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H.B. residents, upset about recurring odor, start petition drive

Hundreds of Huntington Beach residents have signed a petition demanding that the local government take action to locate the source of a recurring odor that they say has caused headaches, nausea and sore throats.

Adam Plesniak, a 10-year resident of Huntington Beach, said he started the petition on Change.org hours after he was overtaken by the gas-like odor on Tuesday.

As of Friday afternoon, 396 people had signed the petition.

Residents say no part of the city is immune when the smell hits.

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“I’ve lived in Huntington Beach 25 years and am familiar with the occasional ‘gas’ smell from the local oil operations,” one petitioner wrote on the petition. “In the last year, the assault has become so frequent and potent that I now consider it not only aggravating, but increasingly concerning for the health of my family.”

“My kids have been complaining of headaches,” another petitioner wrote. “This seems very dangerous to me. We need to know what is going on and have this stopped.”

Plesniak said he plans to gather as many signatures as possible and then bring the issue to the City Council to “force attention, accountability and action.”

Meanwhile, the Daily Pilot reported in September that residents of Seal Beach, just to the north of Huntington Beach, have also been complaining of a recurring gas-like odor that also was causing nausea and headaches. In fact, it was reported again in Seal Beach on Friday.

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The first time Plesniak noticed the odor was about five years ago, but he said its presence has gotten much stronger and more consistent over the past year.

Richard Hart, a 42-year resident of Huntington Beach, said he’s been suffering headaches, a sore throat and nausea from the overwhelming smell. He agrees with Plesniak that the odor has been around for a few years but has become stronger and more frequent over the last couple of months.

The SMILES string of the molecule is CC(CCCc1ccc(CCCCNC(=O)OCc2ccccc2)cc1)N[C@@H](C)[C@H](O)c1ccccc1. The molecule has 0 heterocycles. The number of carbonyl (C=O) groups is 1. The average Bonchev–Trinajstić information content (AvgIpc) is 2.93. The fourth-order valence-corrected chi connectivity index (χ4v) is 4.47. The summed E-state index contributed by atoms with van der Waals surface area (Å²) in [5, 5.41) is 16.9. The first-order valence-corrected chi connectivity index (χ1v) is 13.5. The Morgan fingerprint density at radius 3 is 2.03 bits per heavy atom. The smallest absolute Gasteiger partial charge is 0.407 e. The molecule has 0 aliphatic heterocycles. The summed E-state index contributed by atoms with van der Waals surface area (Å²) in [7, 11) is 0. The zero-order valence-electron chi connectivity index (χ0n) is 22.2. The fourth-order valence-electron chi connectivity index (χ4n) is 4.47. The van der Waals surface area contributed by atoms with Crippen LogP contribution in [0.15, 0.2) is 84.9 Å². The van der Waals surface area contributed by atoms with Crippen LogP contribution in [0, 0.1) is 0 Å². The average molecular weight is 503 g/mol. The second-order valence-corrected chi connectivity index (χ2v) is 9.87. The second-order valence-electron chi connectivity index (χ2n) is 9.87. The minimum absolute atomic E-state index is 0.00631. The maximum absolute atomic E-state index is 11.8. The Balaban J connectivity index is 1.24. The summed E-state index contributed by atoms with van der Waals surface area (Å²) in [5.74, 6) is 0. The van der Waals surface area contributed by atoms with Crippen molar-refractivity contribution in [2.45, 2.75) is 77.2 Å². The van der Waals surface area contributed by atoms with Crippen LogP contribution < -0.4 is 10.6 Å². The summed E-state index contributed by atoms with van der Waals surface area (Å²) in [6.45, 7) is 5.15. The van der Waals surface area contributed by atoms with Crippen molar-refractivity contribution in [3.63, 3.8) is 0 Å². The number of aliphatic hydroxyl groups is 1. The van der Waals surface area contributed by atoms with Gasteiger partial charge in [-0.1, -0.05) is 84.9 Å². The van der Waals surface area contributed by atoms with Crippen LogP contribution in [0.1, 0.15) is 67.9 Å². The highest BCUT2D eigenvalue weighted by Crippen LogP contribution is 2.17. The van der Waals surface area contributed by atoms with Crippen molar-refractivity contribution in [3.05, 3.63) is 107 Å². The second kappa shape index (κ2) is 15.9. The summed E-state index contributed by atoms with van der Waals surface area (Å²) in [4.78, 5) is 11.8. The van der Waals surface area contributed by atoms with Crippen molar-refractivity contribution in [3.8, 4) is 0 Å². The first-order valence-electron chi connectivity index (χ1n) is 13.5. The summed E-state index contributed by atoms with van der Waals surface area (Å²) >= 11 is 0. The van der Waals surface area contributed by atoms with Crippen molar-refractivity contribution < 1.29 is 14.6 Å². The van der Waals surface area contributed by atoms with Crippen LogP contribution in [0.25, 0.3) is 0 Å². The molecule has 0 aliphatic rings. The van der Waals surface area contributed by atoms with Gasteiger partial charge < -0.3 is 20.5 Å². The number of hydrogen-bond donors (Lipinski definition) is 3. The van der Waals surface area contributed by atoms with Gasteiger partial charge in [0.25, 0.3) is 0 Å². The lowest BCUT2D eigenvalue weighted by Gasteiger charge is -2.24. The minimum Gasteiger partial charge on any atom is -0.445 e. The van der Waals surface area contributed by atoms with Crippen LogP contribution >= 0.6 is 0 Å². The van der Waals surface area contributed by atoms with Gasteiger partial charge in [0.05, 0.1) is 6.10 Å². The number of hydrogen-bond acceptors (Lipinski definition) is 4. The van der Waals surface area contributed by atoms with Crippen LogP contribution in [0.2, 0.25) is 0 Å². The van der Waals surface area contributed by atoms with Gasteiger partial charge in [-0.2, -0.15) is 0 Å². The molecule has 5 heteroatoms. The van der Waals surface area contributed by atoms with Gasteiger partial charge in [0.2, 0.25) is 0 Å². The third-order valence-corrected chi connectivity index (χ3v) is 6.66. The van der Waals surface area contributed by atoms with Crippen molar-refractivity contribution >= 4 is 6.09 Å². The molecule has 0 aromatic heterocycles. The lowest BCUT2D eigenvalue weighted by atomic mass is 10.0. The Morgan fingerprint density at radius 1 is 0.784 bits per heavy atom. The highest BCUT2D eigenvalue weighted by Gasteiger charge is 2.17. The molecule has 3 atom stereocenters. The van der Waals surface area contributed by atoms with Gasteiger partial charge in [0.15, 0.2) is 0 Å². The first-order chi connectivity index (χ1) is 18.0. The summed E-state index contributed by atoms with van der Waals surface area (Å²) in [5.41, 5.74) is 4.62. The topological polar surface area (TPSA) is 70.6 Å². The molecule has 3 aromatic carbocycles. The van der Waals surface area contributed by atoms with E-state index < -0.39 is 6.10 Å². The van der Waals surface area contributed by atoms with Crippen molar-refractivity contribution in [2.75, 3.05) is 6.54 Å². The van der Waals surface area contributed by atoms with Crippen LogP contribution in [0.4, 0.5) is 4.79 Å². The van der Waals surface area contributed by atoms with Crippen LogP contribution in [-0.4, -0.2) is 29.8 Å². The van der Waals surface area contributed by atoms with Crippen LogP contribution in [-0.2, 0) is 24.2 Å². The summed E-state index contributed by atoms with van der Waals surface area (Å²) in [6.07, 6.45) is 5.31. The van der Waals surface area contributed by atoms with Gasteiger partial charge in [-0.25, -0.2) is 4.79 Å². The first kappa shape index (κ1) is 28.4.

Hart has reported the incidents to authorities, but he said they never have definitive answers about the odor’s cause.

Hart said he’s tracked 16 occurrences since May and noted that the odor generally arises during the workweek between noon and 4 p.m.

“Some say it’s nature emitting gas from the sea floor,” he said. “I believe it is man-made. I don’t believe nature is that consistent.”

The smell was so strong Tuesday that Barbara Rose thought she had a gas leak in her home.

“I’m almost 80 so this really affects me,” she said. “I had a terrible headache.”

Rose, who has lived in Huntington Beach for 45 years, said she now has to prepare for the odor by closing all her windows and turning on all her fans.

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Sergio Jimenez, a spokesman for the Southern California Gas Co., said the natural gas provider received several calls from Tuesday through Thursday regarding a suspicious gas-like smell in Huntington Beach. He said the company determined the smell was not natural gas.

Huntington Beach fire Battalion Chief Jeff Lopez said the department responds to reports of a widespread gas-like odor about eight to 10 times a year, receiving hundreds of calls from residents each time.

Lopez said the department has not been able to determine the cause of the odor but it appears to be “relatively harmless.”

There have been several theories about cause, but gas releasing from offshore oil tankers is the most likely, Lopez said.

The odor seems to move with the wind, so Lopez believes the cause is offshore.

Sam Atwood, spokesman for the South Coast Air Quality Management District, said the organization had received several complaints from Huntington Beach residents about odors since Nov. 13.

Investigators were sent to the area but were unable to identify a cause, Atwood said.

Atwood said the presence of bad odors in the area is a “periodic phenomenon” that the AQMD deals with.

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The AQMD received several reports of a bad smell in Seal Beach on Friday afternoon, Atwood said. Investigators were sent to the site to take samples, Atwood said.

Atwood did not know if the odor was related to the Huntington Beach smell.

Seal Beach city officials worked with the AQMD but have not isolated the odor, Assistant City Manager Patrick Gallegos said.

benjamin.brazil@latimes.com

Twitter: @benbrazilpilot


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